The Department of Health and Human Services’ Child Care and Development Fund is a state aid program that subsidizes child care expenses for low-income working families with children. The federal government largely leaves it to the states to provide oversight for the CCDF program, which HHS estimates loses more than 10 percent of its funding in improper payments.
The Government Accountability Office released congressional testimony this week looking at Temporary Assistance for Needy Families. TANF, which replaced unrestricted welfare in 1996, has reduced welfare rolls and encouraged recipients to obtain work. Unfortunately, TANF’s goals have been undermined.
The Low-Income Home Energy Assistance program provides $5 billion annually to the states, which distribute the funds to businesses, nonprofits, and homeowners. Unfortunately, the states do a poor job making sure the money isn’t lost to fraud and abuse.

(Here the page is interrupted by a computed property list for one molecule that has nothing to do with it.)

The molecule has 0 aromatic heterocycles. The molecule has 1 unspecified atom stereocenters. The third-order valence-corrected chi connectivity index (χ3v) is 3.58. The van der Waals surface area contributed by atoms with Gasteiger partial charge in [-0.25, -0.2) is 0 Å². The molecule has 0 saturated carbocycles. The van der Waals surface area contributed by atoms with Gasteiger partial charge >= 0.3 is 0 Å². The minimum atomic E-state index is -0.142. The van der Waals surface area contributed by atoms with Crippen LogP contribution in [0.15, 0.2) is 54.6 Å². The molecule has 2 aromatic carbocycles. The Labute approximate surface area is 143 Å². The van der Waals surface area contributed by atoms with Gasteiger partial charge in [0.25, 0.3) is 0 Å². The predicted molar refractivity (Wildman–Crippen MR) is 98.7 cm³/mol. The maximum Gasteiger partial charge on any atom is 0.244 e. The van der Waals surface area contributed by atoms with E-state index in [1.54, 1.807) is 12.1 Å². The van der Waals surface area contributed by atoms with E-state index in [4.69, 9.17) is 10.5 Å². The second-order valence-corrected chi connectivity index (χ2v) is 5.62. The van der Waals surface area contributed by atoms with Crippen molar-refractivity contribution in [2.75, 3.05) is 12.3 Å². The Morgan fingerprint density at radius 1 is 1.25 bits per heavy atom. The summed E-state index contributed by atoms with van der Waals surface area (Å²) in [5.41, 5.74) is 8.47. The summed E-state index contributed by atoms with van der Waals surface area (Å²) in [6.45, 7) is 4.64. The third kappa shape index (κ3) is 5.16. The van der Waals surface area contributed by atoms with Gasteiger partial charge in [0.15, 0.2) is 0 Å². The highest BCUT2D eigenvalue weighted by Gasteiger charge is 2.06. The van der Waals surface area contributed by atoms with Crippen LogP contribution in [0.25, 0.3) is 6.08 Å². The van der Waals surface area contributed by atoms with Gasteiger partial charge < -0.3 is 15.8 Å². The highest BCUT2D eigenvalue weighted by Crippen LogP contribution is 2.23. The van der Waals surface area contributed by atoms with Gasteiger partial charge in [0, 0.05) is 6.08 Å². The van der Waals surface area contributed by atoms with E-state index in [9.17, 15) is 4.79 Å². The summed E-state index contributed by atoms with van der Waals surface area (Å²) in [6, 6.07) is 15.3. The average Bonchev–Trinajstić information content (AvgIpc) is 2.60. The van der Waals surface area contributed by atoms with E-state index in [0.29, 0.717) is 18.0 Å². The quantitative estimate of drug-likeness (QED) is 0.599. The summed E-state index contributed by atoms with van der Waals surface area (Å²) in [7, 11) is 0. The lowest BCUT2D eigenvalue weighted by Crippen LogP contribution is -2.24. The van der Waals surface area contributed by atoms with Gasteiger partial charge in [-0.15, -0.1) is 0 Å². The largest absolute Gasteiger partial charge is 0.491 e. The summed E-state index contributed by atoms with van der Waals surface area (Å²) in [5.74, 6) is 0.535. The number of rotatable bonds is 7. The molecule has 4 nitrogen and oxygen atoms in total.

When describing spending growth in federal programs, I often need to use words like “soaring” and “explosive.” But growth in federal health spending is almost beyond superlatives to describe it, and it will increase even faster as a result of President Obama’s new health legislation.
As an opponent of government growth, I’m interested in what we can learn from history to help us reverse the trend going forward. We need to understand the mechanisms of government growth if we are to combat the disease.
Earlier this week I criticized the U.S. Conference of Mayors for going to Washington and groveling for more federal hand-outs. Let me provide some more background for my criticisms with a look at federal budget data. The first chart shows that since 1960, total federal subsidies to state and local government have increased an astounding 1,173%.